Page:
How to Talk About Places You've Never Been

March 7, 2016 | By French Culture

On Wednesday, February 10th, at Albertine, Deputy Cultural Counselor Thomas Michelon shared these few words during a talk about Pierre Bayard's new book How to Talk About Places You've Never Been. After the speech, Pierre Bayard and Paul Holdengraeber, the director of LIVE from the NYPL, engaged in a public conversation. 


Thank you all for joining us this evening at Albertine to celebrate the French release of Pierre Bayard’s book, How to Talk About Places You’ve Never Been. As Deputy Cultural Counselor I am thrilled to welcome two original thinkers tonight, author Pierre Bayard and Director of LIVE from the New York Public Library, Paul Holdengräber. I understand that you two first met when Paul interviewed you, Pierre, as part of LIVE from the NYPL. We are fortunate to have brought you together again tonight

Let me first introduce you to Pierre Bayard.

Pierre Bayard puts his vast culture to the service of a noble cause. He has freed his contemporaries from the guilt of not having dutifully read a million books or traveled extensively, while still pretending to fit the title of a perfectly educated person. His readings of literary classics have liberated our spirits from the boundaries of classic criticism. To prove this assertion, just consider the titles of his work: How to Talk About Books We Haven't Read, Sherlock Holmes was Wrong: Re-opening the Case of the Hound of the Baskervilles, Who Killed Roger Ackroyd?

In addition to being an iconoclastic thinker and author, Pierre Bayard is a professor of French literature at the University of Paris VIII and a psychoanalyst. His recent book, How to Talk About Places You’ve Never Been, instructs readers on how to experience other places without leaving their armchairs. As one reviewer stated, Pierre Bayard illustrates exactly “what is required to establish cultural literacy in a comfortable way” and examines the art of the “non-journey” as it appears in literature.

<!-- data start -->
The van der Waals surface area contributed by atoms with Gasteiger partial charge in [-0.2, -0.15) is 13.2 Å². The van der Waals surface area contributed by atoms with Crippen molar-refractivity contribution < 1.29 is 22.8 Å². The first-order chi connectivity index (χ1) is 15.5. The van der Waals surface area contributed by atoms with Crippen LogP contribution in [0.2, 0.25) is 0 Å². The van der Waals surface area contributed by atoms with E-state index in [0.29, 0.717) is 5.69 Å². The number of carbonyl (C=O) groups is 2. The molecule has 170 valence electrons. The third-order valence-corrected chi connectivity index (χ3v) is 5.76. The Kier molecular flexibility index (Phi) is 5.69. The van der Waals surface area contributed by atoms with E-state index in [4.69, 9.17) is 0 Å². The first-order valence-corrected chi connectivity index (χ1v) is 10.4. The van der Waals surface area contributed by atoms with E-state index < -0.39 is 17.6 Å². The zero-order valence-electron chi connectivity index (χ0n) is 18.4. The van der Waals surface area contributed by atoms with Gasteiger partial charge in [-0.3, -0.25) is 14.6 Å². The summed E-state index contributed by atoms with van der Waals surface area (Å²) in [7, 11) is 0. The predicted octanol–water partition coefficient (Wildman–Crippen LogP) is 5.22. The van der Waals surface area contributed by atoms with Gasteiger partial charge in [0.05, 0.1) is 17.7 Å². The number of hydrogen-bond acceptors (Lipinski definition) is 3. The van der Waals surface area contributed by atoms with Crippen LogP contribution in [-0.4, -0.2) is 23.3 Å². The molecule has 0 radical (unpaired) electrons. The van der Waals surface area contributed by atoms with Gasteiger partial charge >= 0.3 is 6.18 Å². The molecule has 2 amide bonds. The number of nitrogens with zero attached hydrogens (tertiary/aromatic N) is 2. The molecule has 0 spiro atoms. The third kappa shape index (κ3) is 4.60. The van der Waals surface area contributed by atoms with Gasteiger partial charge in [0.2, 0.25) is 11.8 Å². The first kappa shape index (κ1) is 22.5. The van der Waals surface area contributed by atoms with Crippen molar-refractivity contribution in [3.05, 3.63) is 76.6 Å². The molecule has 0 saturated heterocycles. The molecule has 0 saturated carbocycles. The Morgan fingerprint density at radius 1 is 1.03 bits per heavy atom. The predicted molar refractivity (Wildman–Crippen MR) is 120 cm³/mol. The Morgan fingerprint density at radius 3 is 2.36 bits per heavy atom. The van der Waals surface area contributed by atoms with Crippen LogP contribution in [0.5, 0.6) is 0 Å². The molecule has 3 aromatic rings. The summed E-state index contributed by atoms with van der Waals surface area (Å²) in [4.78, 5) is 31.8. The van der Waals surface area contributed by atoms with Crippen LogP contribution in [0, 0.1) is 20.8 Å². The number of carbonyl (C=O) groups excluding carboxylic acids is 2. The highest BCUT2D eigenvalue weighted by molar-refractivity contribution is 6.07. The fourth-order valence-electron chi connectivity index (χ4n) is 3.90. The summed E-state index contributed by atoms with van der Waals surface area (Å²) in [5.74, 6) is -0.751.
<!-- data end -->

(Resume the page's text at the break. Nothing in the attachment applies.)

We needed a magician of words, a wizard of ideas to exchange tonight with him and we found it in Paul Holdengräber.

Paul Holdengräber has long been a close friend of the French Embassy. He is always glad to be a part of our adventures, from reading Proust in a bed at the Wythe Hotel to interviewing Robert Badinter on the death penalty. We honored Paul twice for his contributions to French culture; most recently, with the title of Officier in the French Order of Arts and Letters.

Currently, Paul’s professional life is devoted to oxygenating one of the most beautiful libraries in the world and making its foundations quake with buzzing ideas. As Director of LIVE from the New York Public Library, he makes the lions of the NYPL roar in majesty all year round.

He is known for organizing literary conversations there with an eclectic mix of thinkersChristopher Hitchens, Elizabeth Gilbert, Werner Herzog, Zadie Smith, Jay-Z, Patti Smith—and the list goes on.

With LIVE, Paul has created a venue where writers, artists, philosophers, and other luminaries are encouraged to think out loud—about literature, fame, erotic art, the brutality of boxing, psychoanalysis, the role of religion in America, and more. Before coming to the NYPL, Paul was founder and director of the Institute for Art and Cultures at the Los Angeles County Museum of Art.

Paul also animates The Paul Holdengräber Show on YouTube’s Intelligent Channel, and hosts a podcast for LitHub, entitled A Phone Call from Paul.

We are thrilled to have someone so skilled at weaving Descartes into Brooklyn culture, exceling at the game of mental ping pong, bringing knowledge past and present into the 21st century, with us tonight.

We are also extremely grateful to the publisher Bloomsburry, and especially Theresa Collier, who has been instrumental in the organization of tonight's event, as well as our dear friends, Georges and Ann Borchardt.

I will now give the floor to Paul and Pierre, who will take us on an eventful mental voyage—a voyage that we can say we have actually been on.  

Comments are moderated and generally will be posted if they are on-topic and not abusive.
Sign in or register to post comments.